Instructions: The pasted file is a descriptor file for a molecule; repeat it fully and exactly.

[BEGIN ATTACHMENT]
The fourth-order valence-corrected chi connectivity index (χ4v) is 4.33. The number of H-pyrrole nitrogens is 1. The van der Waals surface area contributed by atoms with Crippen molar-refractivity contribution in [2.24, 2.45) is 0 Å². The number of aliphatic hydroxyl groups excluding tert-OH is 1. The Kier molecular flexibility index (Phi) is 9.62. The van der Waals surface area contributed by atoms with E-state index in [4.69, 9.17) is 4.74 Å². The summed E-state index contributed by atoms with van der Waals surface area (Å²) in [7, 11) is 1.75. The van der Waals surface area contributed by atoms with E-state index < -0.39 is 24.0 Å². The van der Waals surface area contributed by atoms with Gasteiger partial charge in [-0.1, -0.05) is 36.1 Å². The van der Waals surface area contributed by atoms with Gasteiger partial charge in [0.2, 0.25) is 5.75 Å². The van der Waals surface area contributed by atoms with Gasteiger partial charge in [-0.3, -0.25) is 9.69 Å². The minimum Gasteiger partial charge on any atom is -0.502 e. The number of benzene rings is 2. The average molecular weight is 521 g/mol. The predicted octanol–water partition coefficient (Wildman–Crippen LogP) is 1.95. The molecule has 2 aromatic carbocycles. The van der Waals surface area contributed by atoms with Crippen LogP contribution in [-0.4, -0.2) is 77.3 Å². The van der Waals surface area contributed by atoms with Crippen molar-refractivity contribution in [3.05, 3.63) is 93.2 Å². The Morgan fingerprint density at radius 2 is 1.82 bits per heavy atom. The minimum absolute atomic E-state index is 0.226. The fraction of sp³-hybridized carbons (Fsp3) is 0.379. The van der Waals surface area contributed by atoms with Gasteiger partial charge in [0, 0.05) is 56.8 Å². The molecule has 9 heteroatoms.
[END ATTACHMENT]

The fourth-order valence-corrected chi connectivity index (χ4v) is 4.33. The number of H-pyrrole nitrogens is 1. The van der Waals surface area contributed by atoms with Crippen molar-refractivity contribution in [2.24, 2.45) is 0 Å². The number of aliphatic hydroxyl groups excluding tert-OH is 1. The Kier molecular flexibility index (Phi) is 9.62. The van der Waals surface area contributed by atoms with E-state index in [4.69, 9.17) is 4.74 Å². The summed E-state index contributed by atoms with van der Waals surface area (Å²) in [7, 11) is 1.75. The van der Waals surface area contributed by atoms with E-state index < -0.39 is 24.0 Å². The van der Waals surface area contributed by atoms with Gasteiger partial charge in [-0.1, -0.05) is 36.1 Å². The van der Waals surface area contributed by atoms with Gasteiger partial charge in [0.2, 0.25) is 5.75 Å². The van der Waals surface area contributed by atoms with Gasteiger partial charge in [-0.3, -0.25) is 9.69 Å². The minimum Gasteiger partial charge on any atom is -0.502 e. The number of benzene rings is 2. The average molecular weight is 521 g/mol. The predicted octanol–water partition coefficient (Wildman–Crippen LogP) is 1.95. The molecule has 2 aromatic carbocycles. The van der Waals surface area contributed by atoms with Crippen LogP contribution in [-0.4, -0.2) is 77.3 Å². The van der Waals surface area contributed by atoms with Crippen molar-refractivity contribution in [3.05, 3.63) is 93.2 Å². The Morgan fingerprint density at radius 2 is 1.82 bits per heavy atom. The minimum absolute atomic E-state index is 0.226. The fraction of sp³-hybridized carbons (Fsp3) is 0.379. The van der Waals surface area contributed by atoms with Gasteiger partial charge in [0, 0.05) is 56.8 Å². The molecule has 9 heteroatoms.